“Here is what is up, No. 2 son,” Molly said. “We have at least a dozen guests on each side who may not make it. Do you understand what that means?”

“More beer for us?” Sean knew better, but could not resist.

“How can you joke about this? This is terrible. Some of our oldest friends, some people who really care about your brother, who helped us raise him, are going to miss the biggest day of his life. And the same on the Levy side with some of their friends. … Peter, why are your trouser cuffs sopping wet? What in the world have you been doing out there?”

The genius awakens

“Sean and I just took a walk and I stepped in a puddle.” Pete startled, almost as waking from a dream.   “Hey, Mrs. O’Meara, I have an idea. I have a really good idea. Yeah, a really great idea.” He rubbed his hands together excitedly. “Can you take me up to your room and show me the list of the folks who look like they won’t make it …..?”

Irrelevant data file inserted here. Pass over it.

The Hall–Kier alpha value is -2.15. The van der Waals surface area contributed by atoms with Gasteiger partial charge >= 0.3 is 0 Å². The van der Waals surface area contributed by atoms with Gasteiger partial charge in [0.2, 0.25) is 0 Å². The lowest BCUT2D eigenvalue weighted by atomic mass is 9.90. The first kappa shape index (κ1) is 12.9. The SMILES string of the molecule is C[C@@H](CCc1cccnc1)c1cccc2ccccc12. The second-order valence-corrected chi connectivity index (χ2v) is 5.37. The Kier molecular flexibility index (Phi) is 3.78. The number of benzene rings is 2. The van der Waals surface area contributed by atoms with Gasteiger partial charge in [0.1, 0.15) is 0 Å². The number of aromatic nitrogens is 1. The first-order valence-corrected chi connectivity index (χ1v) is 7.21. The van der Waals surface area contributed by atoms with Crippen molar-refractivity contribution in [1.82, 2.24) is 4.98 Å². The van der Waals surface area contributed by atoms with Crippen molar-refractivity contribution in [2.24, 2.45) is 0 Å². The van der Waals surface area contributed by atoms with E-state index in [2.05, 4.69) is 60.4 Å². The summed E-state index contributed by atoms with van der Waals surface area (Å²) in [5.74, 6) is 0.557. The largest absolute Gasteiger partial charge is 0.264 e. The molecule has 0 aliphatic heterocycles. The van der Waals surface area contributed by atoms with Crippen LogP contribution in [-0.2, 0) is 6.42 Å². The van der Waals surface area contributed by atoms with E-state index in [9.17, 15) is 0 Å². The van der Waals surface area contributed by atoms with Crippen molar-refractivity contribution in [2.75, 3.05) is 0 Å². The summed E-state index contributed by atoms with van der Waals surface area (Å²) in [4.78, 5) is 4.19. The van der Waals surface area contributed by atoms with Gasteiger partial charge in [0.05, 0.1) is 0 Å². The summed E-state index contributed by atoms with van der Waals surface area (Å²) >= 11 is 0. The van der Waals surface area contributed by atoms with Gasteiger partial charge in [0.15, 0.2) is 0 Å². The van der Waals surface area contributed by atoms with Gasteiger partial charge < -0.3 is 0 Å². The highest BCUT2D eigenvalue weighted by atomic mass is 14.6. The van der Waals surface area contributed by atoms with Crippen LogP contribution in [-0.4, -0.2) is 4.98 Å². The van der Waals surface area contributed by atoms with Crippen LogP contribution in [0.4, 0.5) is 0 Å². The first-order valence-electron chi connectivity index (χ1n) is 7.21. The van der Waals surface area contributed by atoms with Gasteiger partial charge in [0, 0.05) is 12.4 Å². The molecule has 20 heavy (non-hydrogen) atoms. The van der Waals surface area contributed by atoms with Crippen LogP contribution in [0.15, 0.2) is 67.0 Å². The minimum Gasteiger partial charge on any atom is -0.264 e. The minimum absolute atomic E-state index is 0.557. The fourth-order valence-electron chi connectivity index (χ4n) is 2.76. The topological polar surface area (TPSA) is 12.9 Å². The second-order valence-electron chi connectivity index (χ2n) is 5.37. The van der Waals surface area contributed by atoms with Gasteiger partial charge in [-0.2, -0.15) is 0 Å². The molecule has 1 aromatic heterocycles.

Pete, chattering all the while, steered Molly back to the elevator. The bell dinged, the door opened and they were gone.

Sean and Tony looked on, slack-jawed.

“What was that all about?” Sean said.

“Kick save, and a beauty, by Peter Chen,” Tony said. “Pete may be an all-time screwup this weekend, but he just saved you from getting totally chewed out by your mother. What were you thinking, dude? You know better than to tease The Mollynator when she’s on the warpath.”

“Well, “ Sean said as he pulled a small black box out of his pants pocket. “Let me get these back upstairs to show to little brother. A little wet but none the worse for wear.”

“Oh, you have ‘em, not Pete?”

“Are you kidding? After that genius move by Chen, I’m hanging on to them until the last critical second when we walk out there at the Downtown Club.”

“You da man, Sean, you da man.”

Part 8 – “Countdown to ‘huppah’: The best man seeks a comeback” – will appear on Thursday afternoon. To see earlier parts, go to the “Whiteout Christmas” archive page.

Radio play: Listen to a dramatization of “Whiteout Christmas” on WHYY-FM this holiday weekend. The radio play, with Tony Auth, Chris Satullo and WHYY staffers acting up a storm, will air on 90.9 FM at 8 p.m. Friday, 1 p.m. Saturday and 4 p.m. Christmas Day.